With her Food4School program, educator Marilyn Mosley Gordanier hopes that giving families money to buy food will allow them to pay for their daughters’ education and keep them from turning to child marriage to make ends meet.

Marilyn Mosley Gordanier’s life changed the day she sat down in front of a film about girls in the developing world who struggle to access education. The film, “Girl Rising,” was all the more significant for Mosley Gordanier because the Afghan segment was directed by her daughter, Ramaa Mosley. As she watched, Mosley Gordanier found herself deeply affected by the stories of girls who want nothing more than to go to school, but can’t because their parents don’t have the money to send them.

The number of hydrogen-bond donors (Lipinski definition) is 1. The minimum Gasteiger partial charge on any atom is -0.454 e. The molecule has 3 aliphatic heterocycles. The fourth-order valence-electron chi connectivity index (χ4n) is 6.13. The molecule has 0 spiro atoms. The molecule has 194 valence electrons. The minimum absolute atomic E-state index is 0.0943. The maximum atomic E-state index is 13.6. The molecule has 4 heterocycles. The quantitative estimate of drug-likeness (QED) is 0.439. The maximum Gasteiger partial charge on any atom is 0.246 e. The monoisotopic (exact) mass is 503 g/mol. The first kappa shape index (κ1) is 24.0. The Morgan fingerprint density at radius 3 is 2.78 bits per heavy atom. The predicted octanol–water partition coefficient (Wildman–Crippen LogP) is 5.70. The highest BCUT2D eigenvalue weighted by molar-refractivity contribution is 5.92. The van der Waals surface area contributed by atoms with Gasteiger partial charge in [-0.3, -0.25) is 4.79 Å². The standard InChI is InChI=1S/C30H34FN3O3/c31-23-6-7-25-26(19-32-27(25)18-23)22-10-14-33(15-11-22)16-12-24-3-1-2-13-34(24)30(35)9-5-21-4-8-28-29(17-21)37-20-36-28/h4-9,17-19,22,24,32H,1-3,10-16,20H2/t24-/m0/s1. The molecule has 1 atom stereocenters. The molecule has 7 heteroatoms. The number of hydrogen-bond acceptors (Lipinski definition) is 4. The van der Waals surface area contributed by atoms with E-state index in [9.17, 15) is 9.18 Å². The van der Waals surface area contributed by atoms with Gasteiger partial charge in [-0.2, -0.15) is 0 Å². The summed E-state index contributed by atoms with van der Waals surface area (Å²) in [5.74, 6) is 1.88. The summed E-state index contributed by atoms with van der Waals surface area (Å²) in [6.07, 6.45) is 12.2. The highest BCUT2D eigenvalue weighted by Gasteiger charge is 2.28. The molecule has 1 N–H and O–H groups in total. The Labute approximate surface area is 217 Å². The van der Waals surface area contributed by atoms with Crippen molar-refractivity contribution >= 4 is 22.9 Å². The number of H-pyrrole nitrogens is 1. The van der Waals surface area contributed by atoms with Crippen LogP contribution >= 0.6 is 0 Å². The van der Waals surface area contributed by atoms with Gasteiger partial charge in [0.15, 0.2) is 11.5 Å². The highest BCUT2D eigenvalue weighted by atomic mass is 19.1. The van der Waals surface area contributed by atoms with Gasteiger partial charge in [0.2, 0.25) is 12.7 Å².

The founder of the Laurel Springs School, one of the early online schools, Mosley Gordanier has been advocating the importance of education for more than 35 years. In order to make a difference for girls in Afghanistan, she knew she would need the help of people who understood how to navigate the country’s political, cultural and religious landscape. Four years ago, she partnered up with Ramaa and Afghan native and BBC journalist Zarguna Kargar to form Food4School. The idea is to provide impoverished families in Afghanistan with a monthly stipend to purchase food, which then frees up enough money for parents to send their daughters to school.

Women & Girls spoke with Mosley Gordanier, who’s based in California, about the power of giving women control over family finances and how access to education can prevent child marriage.

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